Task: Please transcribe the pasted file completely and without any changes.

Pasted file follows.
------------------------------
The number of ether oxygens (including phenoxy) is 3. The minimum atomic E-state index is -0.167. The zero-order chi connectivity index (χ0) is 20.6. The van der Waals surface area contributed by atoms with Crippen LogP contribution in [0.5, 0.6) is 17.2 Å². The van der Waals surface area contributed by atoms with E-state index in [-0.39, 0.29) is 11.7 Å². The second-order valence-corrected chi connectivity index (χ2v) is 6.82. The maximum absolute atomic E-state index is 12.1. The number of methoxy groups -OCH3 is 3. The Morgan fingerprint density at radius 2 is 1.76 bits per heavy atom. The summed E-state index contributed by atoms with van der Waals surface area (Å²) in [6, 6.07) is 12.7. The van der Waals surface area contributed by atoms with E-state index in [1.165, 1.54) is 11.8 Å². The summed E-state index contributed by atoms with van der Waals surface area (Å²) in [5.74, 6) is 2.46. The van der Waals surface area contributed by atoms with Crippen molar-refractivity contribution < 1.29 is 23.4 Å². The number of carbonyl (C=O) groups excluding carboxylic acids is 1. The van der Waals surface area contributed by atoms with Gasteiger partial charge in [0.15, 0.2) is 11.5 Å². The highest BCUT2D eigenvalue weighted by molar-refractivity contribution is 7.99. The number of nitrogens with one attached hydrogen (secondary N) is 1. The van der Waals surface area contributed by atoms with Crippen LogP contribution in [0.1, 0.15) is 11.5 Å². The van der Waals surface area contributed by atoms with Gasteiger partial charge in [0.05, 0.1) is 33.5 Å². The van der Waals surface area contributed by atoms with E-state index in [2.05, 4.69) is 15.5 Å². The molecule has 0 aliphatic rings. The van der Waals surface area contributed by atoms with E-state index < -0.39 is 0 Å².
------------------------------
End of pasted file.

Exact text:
The number of ether oxygens (including phenoxy) is 3. The minimum atomic E-state index is -0.167. The zero-order chi connectivity index (χ0) is 20.6. The van der Waals surface area contributed by atoms with Crippen LogP contribution in [0.5, 0.6) is 17.2 Å². The van der Waals surface area contributed by atoms with E-state index in [-0.39, 0.29) is 11.7 Å². The second-order valence-corrected chi connectivity index (χ2v) is 6.82. The maximum absolute atomic E-state index is 12.1. The number of methoxy groups -OCH3 is 3. The Morgan fingerprint density at radius 2 is 1.76 bits per heavy atom. The summed E-state index contributed by atoms with van der Waals surface area (Å²) in [6, 6.07) is 12.7. The van der Waals surface area contributed by atoms with E-state index in [1.165, 1.54) is 11.8 Å². The summed E-state index contributed by atoms with van der Waals surface area (Å²) in [5.74, 6) is 2.46. The van der Waals surface area contributed by atoms with Crippen molar-refractivity contribution < 1.29 is 23.4 Å². The number of carbonyl (C=O) groups excluding carboxylic acids is 1. The van der Waals surface area contributed by atoms with Gasteiger partial charge in [0.15, 0.2) is 11.5 Å². The highest BCUT2D eigenvalue weighted by molar-refractivity contribution is 7.99. The number of nitrogens with one attached hydrogen (secondary N) is 1. The van der Waals surface area contributed by atoms with Crippen LogP contribution in [0.1, 0.15) is 11.5 Å². The van der Waals surface area contributed by atoms with Gasteiger partial charge in [0.05, 0.1) is 33.5 Å². The van der Waals surface area contributed by atoms with E-state index in [2.05, 4.69) is 15.5 Å². The molecule has 0 aliphatic rings. The van der Waals surface area contributed by atoms with E-state index < -0.39 is 0 Å².